By John Francis
Parks Canada held an Open House at its recently acquired Driftwood Cove property on May 5, 2019. Access was by chartered buses (handled by Parks Canada) and the 270 available spaces booked up well ahead of time.
Participants got to explore the shoreline and tour the various buildings left by the previous owner. The buildings are opulent in a 1980s residential standard sort of way. The fire pit patio has a breathtaking view of Driftwood Cove.
Parks Canada is consulting the public as to what should be done with the buildings, the shoreline and the driveway to Highway 6. Public comment will be incorporated into the new management plan.
Open House visitors made many suggestions, including:
• tear down the buildings, close the road and let it all return to nature. (Having paid $20+ million for the property, Parks would be understandably reluctant to destroy a potentially valuable asset.)
• turn the 9,000 square foot cottage, the 3,000 square foot “bunkie” and the 1,000 square foot boathouse/bunkie into some kind of rental accommodation. (All square footage estimates are mine. Rental accommodation would require upgrades to 2019 commercial building code. My guesstimate would put that in the millions of dollars. It would be difficult to do this without turning the one-lane driveway into a two-lane road.)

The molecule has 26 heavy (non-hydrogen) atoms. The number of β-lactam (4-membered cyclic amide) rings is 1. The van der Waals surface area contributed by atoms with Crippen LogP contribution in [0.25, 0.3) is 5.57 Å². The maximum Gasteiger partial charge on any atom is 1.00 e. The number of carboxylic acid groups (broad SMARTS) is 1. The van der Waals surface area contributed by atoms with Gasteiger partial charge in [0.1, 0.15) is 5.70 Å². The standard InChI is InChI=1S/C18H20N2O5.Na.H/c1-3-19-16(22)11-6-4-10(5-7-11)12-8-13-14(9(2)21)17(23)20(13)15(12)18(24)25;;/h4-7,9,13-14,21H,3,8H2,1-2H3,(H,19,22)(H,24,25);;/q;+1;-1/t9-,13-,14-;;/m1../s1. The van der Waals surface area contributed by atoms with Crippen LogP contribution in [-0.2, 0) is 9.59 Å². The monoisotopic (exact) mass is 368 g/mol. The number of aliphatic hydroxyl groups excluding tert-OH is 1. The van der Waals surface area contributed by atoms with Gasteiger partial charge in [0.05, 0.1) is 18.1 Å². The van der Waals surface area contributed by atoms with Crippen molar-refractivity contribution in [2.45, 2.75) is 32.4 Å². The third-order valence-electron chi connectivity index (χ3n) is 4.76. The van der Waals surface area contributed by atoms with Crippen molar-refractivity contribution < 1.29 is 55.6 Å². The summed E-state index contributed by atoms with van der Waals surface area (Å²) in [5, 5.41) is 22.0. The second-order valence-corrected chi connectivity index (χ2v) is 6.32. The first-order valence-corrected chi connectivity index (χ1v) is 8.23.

• turn the buildings into some kind of arts or science facility, perhaps modelled on the Banff School of Fine Arts or the field research stations maintained by various universities. This might allow use of the buildings without major renovations, but on the other hand, would not generate a lot of revenue. The Sources of Knowledge Forum has been lobbying for a research station in Bruce/Fathom Five for a long time. They think this property is perfect.
• turn the buildings into some sort of visitor centre or display, possibly promoting First Nations heritage. This idea would probably not require major renovation but would not generate a lot of revenue.
• there are probably other good ideas. Please submit them to Parks (or to the Bruce Peninsula Press).
One of the major environmental concerns is the driveway. In its current form, it represents a break in the wilderness, a pathway for invasive plants and animals and a killing ground for snakes, frogs and turtles. Parks would probably like to let most of it grow in, perhaps reserving a 3 metre wide hiking trail which would also serve as a logistics track for the light utility vehicles used by Parks maintenance crews. This would be a compromise between turning the driveway into a road and letting it all return to nature.
Here is the official line, courtesy of National Parks Field Unit Supervisor Katherine Patterson: “There will be opportunities for the public to be involved and have their say about the future of Bruce Peninsula National Park and Driftwood Cove. Parks Canada is currently updating Bruce Peninsula National Park’s management plan and public consultations, open houses and workshops, including discussions with Indigenous partners, will be an important part of this process. Once completed, this new plan will guide Parks Canada’s decisions and actions in protecting, presenting and operating Bruce Peninsula National Park for the next 10-15 years.”